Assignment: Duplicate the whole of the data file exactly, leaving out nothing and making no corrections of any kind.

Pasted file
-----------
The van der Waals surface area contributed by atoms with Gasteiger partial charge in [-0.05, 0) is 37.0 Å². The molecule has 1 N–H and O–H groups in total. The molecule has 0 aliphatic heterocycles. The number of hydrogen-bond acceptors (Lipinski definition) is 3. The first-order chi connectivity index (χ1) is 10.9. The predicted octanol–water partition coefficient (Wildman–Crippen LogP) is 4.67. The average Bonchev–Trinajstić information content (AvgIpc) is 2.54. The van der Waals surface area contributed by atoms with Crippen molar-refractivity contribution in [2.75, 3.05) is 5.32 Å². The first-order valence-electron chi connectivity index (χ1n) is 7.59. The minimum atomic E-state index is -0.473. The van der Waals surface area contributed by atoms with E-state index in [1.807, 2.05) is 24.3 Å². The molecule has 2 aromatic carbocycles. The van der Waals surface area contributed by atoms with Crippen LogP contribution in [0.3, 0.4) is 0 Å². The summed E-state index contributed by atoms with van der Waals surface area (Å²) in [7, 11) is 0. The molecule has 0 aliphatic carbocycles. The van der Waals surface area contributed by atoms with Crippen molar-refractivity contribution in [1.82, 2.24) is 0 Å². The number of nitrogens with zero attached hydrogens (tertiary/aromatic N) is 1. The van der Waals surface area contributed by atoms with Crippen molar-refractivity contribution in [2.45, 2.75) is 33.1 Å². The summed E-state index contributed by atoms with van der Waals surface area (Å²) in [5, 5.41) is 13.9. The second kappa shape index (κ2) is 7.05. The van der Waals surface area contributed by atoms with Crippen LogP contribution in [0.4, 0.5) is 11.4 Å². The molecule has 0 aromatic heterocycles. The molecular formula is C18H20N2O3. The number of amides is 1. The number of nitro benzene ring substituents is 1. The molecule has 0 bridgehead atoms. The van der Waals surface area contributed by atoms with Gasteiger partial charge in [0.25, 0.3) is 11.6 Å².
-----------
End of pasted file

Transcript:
The van der Waals surface area contributed by atoms with Gasteiger partial charge in [-0.05, 0) is 37.0 Å². The molecule has 1 N–H and O–H groups in total. The molecule has 0 aliphatic heterocycles. The number of hydrogen-bond acceptors (Lipinski definition) is 3. The first-order chi connectivity index (χ1) is 10.9. The predicted octanol–water partition coefficient (Wildman–Crippen LogP) is 4.67. The average Bonchev–Trinajstić information content (AvgIpc) is 2.54. The van der Waals surface area contributed by atoms with Crippen molar-refractivity contribution in [2.75, 3.05) is 5.32 Å². The first-order valence-electron chi connectivity index (χ1n) is 7.59. The minimum atomic E-state index is -0.473. The van der Waals surface area contributed by atoms with E-state index in [1.807, 2.05) is 24.3 Å². The molecule has 2 aromatic carbocycles. The van der Waals surface area contributed by atoms with Crippen LogP contribution in [0.3, 0.4) is 0 Å². The summed E-state index contributed by atoms with van der Waals surface area (Å²) in [7, 11) is 0. The molecule has 0 aliphatic carbocycles. The van der Waals surface area contributed by atoms with Crippen molar-refractivity contribution in [1.82, 2.24) is 0 Å². The number of nitrogens with zero attached hydrogens (tertiary/aromatic N) is 1. The van der Waals surface area contributed by atoms with Crippen molar-refractivity contribution in [2.45, 2.75) is 33.1 Å². The summed E-state index contributed by atoms with van der Waals surface area (Å²) in [5, 5.41) is 13.9. The second kappa shape index (κ2) is 7.05. The van der Waals surface area contributed by atoms with Crippen LogP contribution in [0.4, 0.5) is 11.4 Å². The molecule has 0 aromatic heterocycles. The molecular formula is C18H20N2O3. The number of amides is 1. The number of nitro benzene ring substituents is 1. The molecule has 0 bridgehead atoms. The van der Waals surface area contributed by atoms with Gasteiger partial charge in [0.25, 0.3) is 11.6 Å².